Emerging Scholar Spotlight

March 2021

Dr. Li Niu is a postdoctoral research fellow in the Department of Environmental Medicine and Public Health at the Icahn School of Medicine at Mount Sinai. She received her PhD in Applied Developmental Psychology from Fordham University in 2020. Before that, she received a Master’s degree in Education from the University of Pennsylvania and another Master’s degree in Human Development and Family Studies from Purdue University. Dr. Niu’s research focuses on adolescence as a sensitive developmental period in which social and environmental factors play a critical role in shaping life-long health and wellbeing. She studies the influence of social and environmental contexts on adolescent wellbeing and health trajectories.

Dr. Niu developed her interest in environmental factors and adolescent health when she was a graduate student at Purdue University. Working with Dr. Doran French, an expert in the field of peer group relationships, she studied peer group popularity in relation to social and behavioral outcomes using data from an adolescent cohort study in China. She began to see that adolescents’ social environment could have a significant effect on their behaviors and health. After she graduated from Purdue, she went to Fordham University to work with Dr. Lindsay Hoyt, who has a unique interdisciplinary research background working at the intersection of developmental psychology and public health. In the youth Development, Diversity, and Disparities (3D) Lab, she worked with Dr. Hoyt and Dr. Mark Pachucki, a sociologist at the University of Massachusetts Amherst, on a project that aimed to use an innovative social network approach to study the effect of peer networks and pubertal timing on adolescent health behaviors and long-term cardiometabolic health outcomes. In her dissertation, she studied the impact of neighborhood socioeconomic, social, and physical characteristics (e.g., poverty, crime, parks) on adolescent cardiometabolic and sexual health. During this time, she also did a research internship at the Mount Sinai Adolescent Health Center. Working with an interdisciplinary team of pediatricians, epidemiologists, and social scientists, she studied how profiles of childhood maltreatment are linked to trajectories of sexual risk behaviors among low-income adolescents in New York City.

As a postdoctoral fellow, Dr. Niu continues her interdisciplinary research working with Dr. Perry Sheffield, a pediatrician and health services researcher, and Dr. Bian Liu, an environmental epidemiologist, at the Icahn School of Medicine at Mount Sinai. She is expanding her work to study how environmental exposures, such as ambient temperature and air pollution, affect children and adolescents, and ways in which neighborhood characteristics influence their vulnerability to climate changes. Ultimately, Dr. Niu would like to use her research to inform social and environmental policies to promote adolescent health and equity.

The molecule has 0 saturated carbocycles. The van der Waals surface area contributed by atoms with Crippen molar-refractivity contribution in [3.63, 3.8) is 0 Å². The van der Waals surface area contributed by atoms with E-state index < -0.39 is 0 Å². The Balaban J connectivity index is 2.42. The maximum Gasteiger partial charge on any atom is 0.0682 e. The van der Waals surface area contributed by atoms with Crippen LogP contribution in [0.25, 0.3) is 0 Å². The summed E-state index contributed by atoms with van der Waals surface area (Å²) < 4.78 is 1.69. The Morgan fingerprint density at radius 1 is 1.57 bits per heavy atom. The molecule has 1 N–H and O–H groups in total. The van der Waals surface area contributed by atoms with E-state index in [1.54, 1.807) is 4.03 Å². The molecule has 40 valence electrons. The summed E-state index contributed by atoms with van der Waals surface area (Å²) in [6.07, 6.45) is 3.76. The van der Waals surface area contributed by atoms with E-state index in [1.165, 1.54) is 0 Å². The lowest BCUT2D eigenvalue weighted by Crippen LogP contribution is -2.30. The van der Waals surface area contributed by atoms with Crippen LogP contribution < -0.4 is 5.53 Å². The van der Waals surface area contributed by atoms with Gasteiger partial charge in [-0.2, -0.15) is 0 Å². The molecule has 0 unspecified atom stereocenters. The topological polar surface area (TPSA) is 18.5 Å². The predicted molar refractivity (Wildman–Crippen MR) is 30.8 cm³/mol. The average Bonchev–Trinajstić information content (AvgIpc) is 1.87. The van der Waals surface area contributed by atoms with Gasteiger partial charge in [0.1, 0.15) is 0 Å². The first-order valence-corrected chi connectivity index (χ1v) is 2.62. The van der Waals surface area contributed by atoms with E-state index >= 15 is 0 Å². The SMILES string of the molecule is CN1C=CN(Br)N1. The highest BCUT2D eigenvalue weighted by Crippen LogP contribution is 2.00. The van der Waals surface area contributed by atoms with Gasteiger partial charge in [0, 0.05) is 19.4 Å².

Advice for emerging scholars

  • Present your research and seek feedback. Present your work at department seminars, in lab meetings, or even to your lab mate. Presenting can be scary, but it gets easier as you practice. Presenting is a great way to network and get feedback at the same time. It may also lead to other opportunities further down the line: collaborations, mentorship, and even friendship.
  • Rest and re-energize yourself. Treat yourself to one nice thing every day. It can be as simple as a walk in the park, savoring an ice cream, or doing a three-minute meditation. You will have a refreshed mind when you come back to work.

Publications

  • Niu, L., Brown, J. L., Hoyt, L. T., Salandy, A., Nucci-Sack, A., Shankar, V., Burk, D. R., Schlecht, N. F., & Diaz, A. D. (2021). Profiles of childhood maltreatment: Associations with sexual risk behavior during adolescence in a sample of racial/ethnic minority girls. Child Development. doi.org/10.1111/cdev.13498
  • Niu, L., Hoyt, L. T., Salandy, A., Nucci-Sack, A., Shankar, V., Strickler, H., . . . Diaz, A. (2020). The interaction between pubertal timing and childhood maltreatment on the risk of human papillomavirus infection among adolescent girls and young women. Preventive Medicine, 106126. doi: 10.1016/j.ypmed.2020.106126.
  • Niu, L., Hoyt, L. T., & Pachucki, M. C. (2018). Context matters: Adolescent neighborhood and school influences on young adult body mass index. Journal of Adolescent Health, 64(3), 405-410. doi: 10.1016/j.jadohealth.2018.09.024.
  • Hoyt, L. T., Niu, L., Pachucki, M. C., & Chaku, N. (2020). Timing of puberty in boys and girls: Implications for population health. Social Science & Medicine-Population Health, 10, 100549. doi: 10.1016/j.ssmph.2020.100549
  • Niu, L., Jin, S., Li, L., & French, D. C. (2015). Popularity and social preference in Chinese adolescents: Associations with social and behavioral adjustment. Social Development. doi:10.1111/sode.12172

Links